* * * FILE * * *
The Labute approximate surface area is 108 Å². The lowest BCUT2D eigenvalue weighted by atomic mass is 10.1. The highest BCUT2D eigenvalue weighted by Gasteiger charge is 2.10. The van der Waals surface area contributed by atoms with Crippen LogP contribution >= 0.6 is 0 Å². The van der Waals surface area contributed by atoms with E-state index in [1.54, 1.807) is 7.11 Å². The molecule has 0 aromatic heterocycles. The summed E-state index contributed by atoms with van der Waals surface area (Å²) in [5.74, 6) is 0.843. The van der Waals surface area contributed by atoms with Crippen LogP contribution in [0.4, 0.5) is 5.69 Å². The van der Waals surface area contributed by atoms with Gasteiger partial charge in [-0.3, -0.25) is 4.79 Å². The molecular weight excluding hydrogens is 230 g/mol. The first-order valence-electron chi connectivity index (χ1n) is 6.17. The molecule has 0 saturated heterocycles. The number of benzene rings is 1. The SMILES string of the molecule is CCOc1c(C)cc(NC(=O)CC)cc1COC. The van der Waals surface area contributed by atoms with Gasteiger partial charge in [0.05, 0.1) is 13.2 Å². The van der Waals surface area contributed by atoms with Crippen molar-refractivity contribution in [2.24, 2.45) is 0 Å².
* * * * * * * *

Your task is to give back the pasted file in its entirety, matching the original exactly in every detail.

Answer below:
The Labute approximate surface area is 108 Å². The lowest BCUT2D eigenvalue weighted by atomic mass is 10.1. The highest BCUT2D eigenvalue weighted by Gasteiger charge is 2.10. The van der Waals surface area contributed by atoms with Crippen LogP contribution >= 0.6 is 0 Å². The van der Waals surface area contributed by atoms with E-state index in [1.54, 1.807) is 7.11 Å². The molecule has 0 aromatic heterocycles. The summed E-state index contributed by atoms with van der Waals surface area (Å²) in [5.74, 6) is 0.843. The van der Waals surface area contributed by atoms with Crippen LogP contribution in [0.4, 0.5) is 5.69 Å². The van der Waals surface area contributed by atoms with Gasteiger partial charge in [-0.3, -0.25) is 4.79 Å². The molecular weight excluding hydrogens is 230 g/mol. The first-order valence-electron chi connectivity index (χ1n) is 6.17. The molecule has 0 saturated heterocycles. The number of benzene rings is 1. The SMILES string of the molecule is CCOc1c(C)cc(NC(=O)CC)cc1COC. The van der Waals surface area contributed by atoms with Gasteiger partial charge in [0.05, 0.1) is 13.2 Å². The van der Waals surface area contributed by atoms with Crippen molar-refractivity contribution in [2.24, 2.45) is 0 Å².